Biography: Marvin Miller, the George and Winifred Clark Professor of Chemistry and Biochemistry, received his B.S. from North Dakota State University in 1971 and his Ph.D. from Cornell University in 1976. He spent two years as an NIH postdoctoral fellow at the University of California, Berkeley prior to joining the department in 1977. He and his coworkers focus on new synthetic methodologies for the syntheses and study of biologically important compounds such as antibiotics, antifungals and anticancer agents. Among his accomplishments are over 270 publications, 22 patents, and over 200 invited lectures. He also has directed graduate research for 77 students, most at the doctoral level.
1) When did you realize you wanted to be a scientist and, more specifically, what led you to focus on organic chemistry?
My science teachers in my high school (Assumption Abbey – a Benedictine monastery in Western North Dakota) really kindled my interest. My chemistry teacher left a lot of information open that my classmates and I questioned and then my physics teacher, Fr. David, was awesome and filled us with the wonders of how and why things work from the atomic level on up. Then, my sophomore year at North Dakota State, my organic teacher, Socrates Peter Pappas, came into the lab after the first lecture exam and assigned most of us to research groups. He picked me and gave me an independent project. When I showed him the results of an early experiment that, based on our 60 MHz NMR, worked surprisingly well, he was so excited that I was hooked on chemistry forever.
2) What is your favorite organic reaction and why?
My favorite organic reaction is the Lossen rearrangement since it converts an acid (carboxylic acid) into a base (amine) using the chemistry of hydroxamic acids. Hydroxamic acids are amazingly versatile compounds that we have used to make bioactive compounds for nearly every therapeutic area from antibiotics to anti-inflammatory agents, anti-cancer agents, microbial iron transport agents, drug delivery systems and more.
3) What do you consider the grand challenge in synthetic organic/medicinal chemistry?
Keeping mankind one step ahead in combating diseases, especially the never ending war on infection. Antibiotics are responsible for more than half of the more than 50% increase in life span in the last three generations. Nothing, absolutely nothing, in science or medicine has had such a dramatically positive influence on humanity. Unfortunately, antibiotic resistance is evolving rapidly and there is inadequate support for new discovery efforts. The fear that we will return to a preantibiotic era is not unrealistic.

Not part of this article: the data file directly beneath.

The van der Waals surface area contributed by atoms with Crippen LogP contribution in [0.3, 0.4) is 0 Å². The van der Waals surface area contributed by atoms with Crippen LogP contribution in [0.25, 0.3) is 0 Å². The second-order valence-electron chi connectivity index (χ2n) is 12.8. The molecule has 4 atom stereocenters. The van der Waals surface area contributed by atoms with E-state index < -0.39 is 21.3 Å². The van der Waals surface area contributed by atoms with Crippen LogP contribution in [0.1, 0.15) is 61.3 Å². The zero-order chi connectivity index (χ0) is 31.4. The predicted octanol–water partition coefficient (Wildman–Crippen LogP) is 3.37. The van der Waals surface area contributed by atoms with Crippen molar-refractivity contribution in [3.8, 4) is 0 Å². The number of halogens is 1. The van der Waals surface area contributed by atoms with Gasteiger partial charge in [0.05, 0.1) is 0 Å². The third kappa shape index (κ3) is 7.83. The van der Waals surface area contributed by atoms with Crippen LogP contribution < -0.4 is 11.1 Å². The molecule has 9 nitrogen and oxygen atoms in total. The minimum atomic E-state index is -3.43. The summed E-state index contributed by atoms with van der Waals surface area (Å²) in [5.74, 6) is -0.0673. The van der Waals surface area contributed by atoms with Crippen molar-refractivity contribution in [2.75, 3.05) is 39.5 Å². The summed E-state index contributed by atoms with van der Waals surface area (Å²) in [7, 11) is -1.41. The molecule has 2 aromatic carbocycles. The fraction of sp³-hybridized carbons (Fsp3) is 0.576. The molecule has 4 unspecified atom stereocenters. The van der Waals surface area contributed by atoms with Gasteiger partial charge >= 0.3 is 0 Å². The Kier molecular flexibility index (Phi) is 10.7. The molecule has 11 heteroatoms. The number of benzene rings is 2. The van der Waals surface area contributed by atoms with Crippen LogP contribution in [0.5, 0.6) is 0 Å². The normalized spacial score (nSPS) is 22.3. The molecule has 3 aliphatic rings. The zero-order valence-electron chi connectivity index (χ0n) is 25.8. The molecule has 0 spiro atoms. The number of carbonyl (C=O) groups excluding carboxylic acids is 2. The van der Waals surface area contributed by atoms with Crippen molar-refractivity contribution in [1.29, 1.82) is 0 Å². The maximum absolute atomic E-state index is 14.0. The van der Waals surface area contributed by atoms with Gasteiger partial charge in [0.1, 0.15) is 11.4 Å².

4) You've been at Notre Dame for 35 years, so it's safe to say you like it here. Could you elaborate on what you like best about ND?
Without a doubt the best parts of ND are the students and colleagues. Our students at all levels are, for the most part, genuinely good people, interested in learning, not just for their own benefit but with good intentions to help others.
5) If you could have dinner with any three people of the past or the present, who would they be?
My extended family. I wish so much that my children, their spouses and my grandchildren could all share a meal and extended time with Patty, me and our now deceased parents to share the many thoughts, and experiences and wisdom from our ancestors. I would also really like to have a dinner event with all the students, postdocs, research associates, collaborators and other coworkers I have had together with my mentors (Prof. Socrates Peter Pappas at North Dakota State University, Prof. G. Marc Loudon, at Cornell, now at Purdue, and Prof. Henry Rapoport (dec) at UC Berkeley).
Of course I would love to have dinner with some of the early pioneers in chemistry and especially antibiotic science all together to get a broader perspective on how they were able to accomplish so much without all the amazing analytical instrumentation we have today. Finally, I would really like to have dinner with Christ to ask him how, while on this earth, he could convert water (non-organic molecule) into wine that contains ethanol (an organic, two carbon containing molecule).
6) Of what professional accomplishment are you proudest?
Mentoring about 80 Ph.D.s, more than 60 postdocs and research associates and countless undergraduates, while learning so much together.
7) Organic chemists are people too. What does Professor Miller do to relax?
Actually, I would really love to be able to spend time working in the lab myself rather than just enjoying learning vicariously with my coworkers. The most relaxing moments I have are with my family, my wife Patty, our four (now grown) children, their spouses and our 6 grandsons (all age 4 and under, including triplets!). Though I have not taken enough time for them, I also enjoy hiking, swimming (though it is still so hard), golfing (once or twice a year only unfortunately), fly fishing and woodworking (I built most of the furniture in our house while our children were growing up). “Work” is also not always work as I enjoy discussions and interactions with colleagues and collaborators from around the world at meetings and still get excited about every new molecule I learn about.